In the beginning of the poem, “White,” Sandra Kohler writes

I go around half the time thinking I have
a fatal illness, and I do: life.

In Improbable Music, Kohler observes this condition minutely.  It is the illness of dealing with the dying of others.  It is the effort of trying to grasp and hold on to the ever shifting self.

The world presented in this book is the world many of her readers live in: the complicated world where family relationships occupy most of our time and energy. As keenly as she observes the moods of these relationships, Kohler observes the shifting backdrop of nature: sky, trees, birds.

The first section of the book focuses on extended family relationships; the fourth and final section pairs with this, focusing on the intimacy of a long marriage.  The third section acknowledges the impact of the larger world on the domestic, picturing families caught in major crises of our time: Bosnia, Palestine, Sierra Leone.

Heron in Flight

The second section is in some ways my favorite; it focuses on the natural world, but with a delightful twist in the character of Heraclitus the heron.  Kohler admits that she may be giving this name to more than one heron.  She writes in “Herons Present and Absent”:

The river without
herons: a diminished
thing, lifeless,
They are my wild
swans, my muse
of absence.

And later in the same poem she returns to uncertainties about the self:

Is it the herons
that have returned
or my ability
to see them?

Some poems are written in short lines like those quoted above.  Others have longer lines with complex syntax.  Most of the poems are long, many in sections, which allows plenty of time for exploring the shifting self.  One of the shorter poems, “The Cup,” captures uncertainty, ambivalence and shift:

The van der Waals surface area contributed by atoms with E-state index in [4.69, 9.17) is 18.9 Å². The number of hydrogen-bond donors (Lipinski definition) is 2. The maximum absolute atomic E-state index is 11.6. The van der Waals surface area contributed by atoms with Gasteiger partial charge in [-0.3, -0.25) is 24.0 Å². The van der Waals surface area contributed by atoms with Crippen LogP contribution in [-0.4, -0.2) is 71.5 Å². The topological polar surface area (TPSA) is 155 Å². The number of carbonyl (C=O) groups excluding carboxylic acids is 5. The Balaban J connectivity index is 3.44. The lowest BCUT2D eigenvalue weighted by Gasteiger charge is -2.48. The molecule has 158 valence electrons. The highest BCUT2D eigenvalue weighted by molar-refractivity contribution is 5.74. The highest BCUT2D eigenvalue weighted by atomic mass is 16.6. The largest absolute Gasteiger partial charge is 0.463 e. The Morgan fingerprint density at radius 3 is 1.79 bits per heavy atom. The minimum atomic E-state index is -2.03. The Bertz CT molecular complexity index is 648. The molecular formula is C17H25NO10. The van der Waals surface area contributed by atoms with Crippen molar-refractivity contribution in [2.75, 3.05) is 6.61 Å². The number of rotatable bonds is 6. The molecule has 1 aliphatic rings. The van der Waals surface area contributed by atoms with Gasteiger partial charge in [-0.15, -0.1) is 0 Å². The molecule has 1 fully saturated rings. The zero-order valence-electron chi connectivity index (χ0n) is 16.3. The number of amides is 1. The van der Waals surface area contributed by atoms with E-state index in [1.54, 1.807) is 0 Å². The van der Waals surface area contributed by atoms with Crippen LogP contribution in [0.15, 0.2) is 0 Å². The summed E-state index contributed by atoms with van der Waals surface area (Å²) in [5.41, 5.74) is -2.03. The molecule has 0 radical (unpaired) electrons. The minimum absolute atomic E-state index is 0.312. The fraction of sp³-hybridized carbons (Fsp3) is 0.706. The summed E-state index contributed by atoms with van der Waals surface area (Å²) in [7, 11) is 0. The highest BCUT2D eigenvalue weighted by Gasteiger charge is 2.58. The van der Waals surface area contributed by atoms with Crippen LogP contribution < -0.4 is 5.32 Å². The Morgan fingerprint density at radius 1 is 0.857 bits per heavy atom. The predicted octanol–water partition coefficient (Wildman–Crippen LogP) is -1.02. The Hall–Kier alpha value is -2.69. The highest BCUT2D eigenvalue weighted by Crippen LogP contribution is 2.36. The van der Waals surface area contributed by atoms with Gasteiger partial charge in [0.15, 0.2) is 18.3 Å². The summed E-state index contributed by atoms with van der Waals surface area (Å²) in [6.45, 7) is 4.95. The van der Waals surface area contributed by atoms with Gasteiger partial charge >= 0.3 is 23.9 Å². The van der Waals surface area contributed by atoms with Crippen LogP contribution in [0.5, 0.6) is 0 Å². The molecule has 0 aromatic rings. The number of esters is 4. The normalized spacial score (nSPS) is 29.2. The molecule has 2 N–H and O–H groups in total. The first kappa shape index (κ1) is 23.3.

This morning, the last of the year, I use my old cup.
The cup that is always there.  Ten days from the solstice:
ten, twelve minutes more light?  Not even that?  I don’t
know.  Cold, I am wrapped in my Guatemalan blanket.
The cold is solid, settled.  My son calls me a sore loser.
That’s it exactly: I ache with losing him.  The cup of losses.
A glitch in my side, an ache, the slow stitchery of a wound
healing or opening.  I’m suspended, detached, unused.
The cup of waiting and the cup of sighs.  How this moment
will be remembered or forgotten depends upon the fact
of morning, on the ice on the creek, on the thin layer of
cloud that screens the horizon’s uniform desolation.
The cup of loneliness and the cup of longing for solitude.
We dream what belongs to the night but the day wakes
echoes of old wars, scarred shadows of scathing blows.
The cup of insecure anxious needing to matter, impress
the self on the world.  In the face of failure, isolation, loss,
we utter variations on a singular theme: I, I, I.  We don’t
want to believe this of our life, though it is ratified by
the minutes of increased light burning on the partially
frozen stream.  The cup of ego, the cup of emptiness.

Every claim to an “I” is a variation; every cup contains a piece of the self.  The weather seems to echo the self, but does not.  Even the night’s dreams and the day’s shadows cannot be sorted out.  Kohler digs deeply into the flux that underlies every claim of identity and offers no answers.  The reading satisfies as the songs of a fellow traveler.  This is not a quick read, but a book to take one’s time with.